Anne here. I spent yesterday morning dazed and wandering vaguely (quite of my own accord) among crowds of other women, also dazed and emitting gasps and oohs and ahhs. And taking photos, lots of photos. Because we weren't allowed to touch.
I did notice several very elegant men in the crowd, making notes and taking photos, but most of the men I saw were lurking glumly in corners; here a father with an empty pram, there a husband visibly practising patience, on a bench a weary-looking fellow minding a handbag and a coat.
So where was I? At a fashion show — an exhibition celebrating 70 years of Dior fashion, in Melbourne, my home town, at the National Gallery of Victoria (NGV). (Click on the photos for a closer view.)
Melbourne (Australia) is one of only three cities in the world that were chosen to help celebrate Dior's 70th anniversary. The other two cities are Paris and New York.
Back in July, 1947, The Australian Women’s Weekly, the major women's magazine at the time, in association with the major department stores, ran a "Paris Fashions for All Parade" — 120 hand-picked fully accessorized French couturier outfits and four French models touring department stores around the country. It contained four Christian Dior original outfits from his debut collection in Paris in February that year.
Dior's "New Look" collection had a huge effect on fashion across the western world, revitalizing women's fashion after WW2, putting drab fabrics, rationing, padded shoulders and boxy, military-look outfits firmly in the past.
The "Paris Fashions" tour was such a huge success that the following year, in 1948 the first ever complete Dior collection to be shown outside of Paris — 50 original outfits, fully accessorized — toured Sydney, Melbourne and Adelaide (state capital cities).
Speaking to The Sydney Morning Herald at the time, Dior declared that “living in the sunshine of a comparatively new country unscathed by war, Australians have a cleaner, brighter outlook and are more receptive to new ideas than the tired people of European countries”. (Quote from this site.)
As well as the collection, Dior sent a large number of his staff, including seven of his mannequins (as models were called then) to model the clothes. Here they are, arriving in Australia, looking amazingly gorgeous after a gruelling 60 hour flight.
The collection caused such a sensation that The Weekly staged three more French fashion extravaganzas, in 1947, ’48 and ’49. In October 1957 Dior died suddenly, aged 52, of a heart attack, but the following month 83 of his creations were dispatched from Paris, and the Australian parades went on.
The vision and determination of two women helped foster that connection — Mary Hordern, the glamorous and well connected fashion editor of the Australian Women's Weekly, and Mary Alice Shiell, the fashion buyer for David Jones (a major department store). You can read more about them here and here.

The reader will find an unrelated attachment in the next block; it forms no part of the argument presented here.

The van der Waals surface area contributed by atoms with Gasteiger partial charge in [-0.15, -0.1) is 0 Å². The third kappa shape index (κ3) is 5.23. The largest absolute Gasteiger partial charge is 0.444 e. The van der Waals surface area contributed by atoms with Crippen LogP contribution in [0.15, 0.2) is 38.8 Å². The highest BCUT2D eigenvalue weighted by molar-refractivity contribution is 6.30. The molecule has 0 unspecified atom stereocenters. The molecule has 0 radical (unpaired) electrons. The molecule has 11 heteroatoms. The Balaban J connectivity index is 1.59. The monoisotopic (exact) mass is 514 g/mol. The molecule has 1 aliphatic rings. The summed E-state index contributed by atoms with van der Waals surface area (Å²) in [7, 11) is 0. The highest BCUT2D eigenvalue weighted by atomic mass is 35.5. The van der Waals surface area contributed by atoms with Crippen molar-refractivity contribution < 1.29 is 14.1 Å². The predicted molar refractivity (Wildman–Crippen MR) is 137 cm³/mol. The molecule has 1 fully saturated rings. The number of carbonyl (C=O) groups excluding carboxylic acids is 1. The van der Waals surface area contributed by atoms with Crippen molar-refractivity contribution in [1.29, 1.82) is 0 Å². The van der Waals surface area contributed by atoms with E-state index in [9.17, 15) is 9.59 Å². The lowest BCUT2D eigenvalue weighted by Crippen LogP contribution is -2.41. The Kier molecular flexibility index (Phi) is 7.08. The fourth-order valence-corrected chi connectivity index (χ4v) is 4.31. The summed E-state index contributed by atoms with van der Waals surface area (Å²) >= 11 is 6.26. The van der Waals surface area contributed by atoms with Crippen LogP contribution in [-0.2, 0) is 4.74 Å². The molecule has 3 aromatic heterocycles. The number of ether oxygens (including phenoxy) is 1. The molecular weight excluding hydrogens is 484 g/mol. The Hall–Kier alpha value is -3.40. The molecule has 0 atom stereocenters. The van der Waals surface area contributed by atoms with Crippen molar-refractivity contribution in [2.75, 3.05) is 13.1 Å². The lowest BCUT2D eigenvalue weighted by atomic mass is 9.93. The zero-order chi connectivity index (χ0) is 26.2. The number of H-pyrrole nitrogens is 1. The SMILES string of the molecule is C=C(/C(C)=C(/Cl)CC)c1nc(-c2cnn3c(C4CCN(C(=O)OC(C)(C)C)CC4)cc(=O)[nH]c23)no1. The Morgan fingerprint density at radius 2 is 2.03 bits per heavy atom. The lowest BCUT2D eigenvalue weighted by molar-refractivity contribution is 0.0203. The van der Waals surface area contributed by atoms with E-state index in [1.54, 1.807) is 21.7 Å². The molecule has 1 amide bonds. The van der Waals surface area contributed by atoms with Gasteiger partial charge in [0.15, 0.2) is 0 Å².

Dior named some of his designs after Melbourne, Sydney, Adelaide (state capital cities) and a number were called "Australie" and, according to an article I read on a plane recently (but didn't bring home), every one of Dior's collections since then have had at least one outfit named after some aspect of Australia or one of its cities. That really surprised me.
And thus the Dior Australian connection is explained.
I'm no fashionista, and dress for comfort rather than style, but I have to say, the display of fabulous clothes (not to mention shoes, and hats and other accessories) blew me away. The designers of the exhibition made clever use of mirrors, as you can see in this photo.
From one of the signs in the exhibition: "With every collection, Christian Dior introduced a new line, silhouette and series of themes, establishing a series of design codes that are now synonymous with the house. Revisited and recalibrated since his death, these codes were critical to Dior's creative vocabulary and have endured as part of the language of the house as expressed by subsequent creative directors. Four codes key to Dior are examined in this room; The New Look, the line, the flower and the eighteenth century."
The exhibition also featured the work of the major designers who came after Dior, working in the House of Dior, right up to the current one, Maria Grazia Chiuri, the first woman to become the head designer for Christian Dior.
There was a giant video running on the back wall, showing a recent fashion parade of Chiuri's clothes as a backdrop to one of the displays. The friend I went with thought these designs were stunning — clothes designed to move with women's bodies. You can get an idea of the video from the photo below.
Keep scrolling down . . .
Yes, I took heaps.
So, what about you — have you ever been to a fashion show? Are you even interested in fashion? (If you'd asked me, I'd have said no, but then . . . I was blown away by these.) Do you have a favorite among these dresses?